Here you'll find current musings, as well as the archives from two blogs of yesteryear: YoungMarriedMom and What I Learned While Writing a Novel. Please comment and share. We love well when we are in conversation with one another.
When I was a teenager and I’d come home late (mind you, my driving curfew was midnight, so it was rarely very late), I knew that even if my mom was in bed, she wasn’t asleep. I’d whisper, “Good night” when I passed her room at the top of the stairs and get a “Good night”—not groggy at all—right back. She couldn’t sleep until my brother and I were home, she’d tell me. I’d think, “We’re fine! Just go to sleep!” But she simply couldn’t, and now I understand why. Not because Jacob’s been out watching harmless movies at his friends’ houses, but because motherhood wreaks havoc on a woman’s ability to sleep.
First, there’s pregnancy, when you wake up in the middle of the night to go to the bathroom, get a drink of water, and/or wonder how no one has yet to come up with a quick solution for a Charlie horse.
Then there’s the newborn stage, when your infant is figuring out when it’s daytime and when it’s nighttime, and you are failing to figure out how your seemingly sleeping child can tell when you’re sitting and when you’re standing (preferring, of course, the latter).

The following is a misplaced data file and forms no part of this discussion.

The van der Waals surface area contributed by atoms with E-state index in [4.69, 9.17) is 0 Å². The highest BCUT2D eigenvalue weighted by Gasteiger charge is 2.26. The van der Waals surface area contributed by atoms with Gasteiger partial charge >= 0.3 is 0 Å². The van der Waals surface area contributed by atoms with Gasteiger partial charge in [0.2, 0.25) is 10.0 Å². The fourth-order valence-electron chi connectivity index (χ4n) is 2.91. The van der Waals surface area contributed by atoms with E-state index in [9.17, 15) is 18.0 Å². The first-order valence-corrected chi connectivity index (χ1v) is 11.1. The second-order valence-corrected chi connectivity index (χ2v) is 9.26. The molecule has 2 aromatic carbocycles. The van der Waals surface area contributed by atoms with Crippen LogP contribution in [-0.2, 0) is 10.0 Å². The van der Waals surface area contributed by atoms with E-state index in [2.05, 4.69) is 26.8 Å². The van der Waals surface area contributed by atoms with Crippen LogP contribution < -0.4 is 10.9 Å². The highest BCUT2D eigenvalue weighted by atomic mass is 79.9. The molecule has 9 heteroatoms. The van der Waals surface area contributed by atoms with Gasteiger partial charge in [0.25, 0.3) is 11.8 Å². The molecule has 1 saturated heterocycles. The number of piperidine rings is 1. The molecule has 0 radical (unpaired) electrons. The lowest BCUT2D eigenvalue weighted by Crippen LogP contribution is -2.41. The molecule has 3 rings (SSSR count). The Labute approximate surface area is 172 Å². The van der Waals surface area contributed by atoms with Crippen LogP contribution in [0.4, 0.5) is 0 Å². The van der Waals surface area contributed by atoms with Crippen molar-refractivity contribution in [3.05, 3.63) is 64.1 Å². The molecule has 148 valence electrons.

Finally, the child begins to sleep through the night. But every now and then, he’ll sleep later in the morning or longer during a nap than the norm. Instead of enjoying the quiet or the chance to sleep in, you will be at his door, listening for sounds of his breathing, wishing for the hundredth time you’d put a video monitor on your registry, despite the expense.
If you, like me, lose a child, it will be difficult to find rest at the appropriate times. Like a newborn, you’ll find yourself crying at night and wanting to sleep during the day. Like the parent of a newborn, you know that some good rest would make everyone involved feel a whole lot better, but you also know that it’s just not that easy.
If, again like me, you are blessed with another child shortly thereafter, you will lose sleep until you know this child has lived longer than the last. Then the joy, the excitement, and the planning will take over your mind, making sleep nearly impossible yet again.
I am tired, yes, but then, I am a mother. And if that is what it takes to call these three wonderful children ours, I’ll take it all, no questions asked.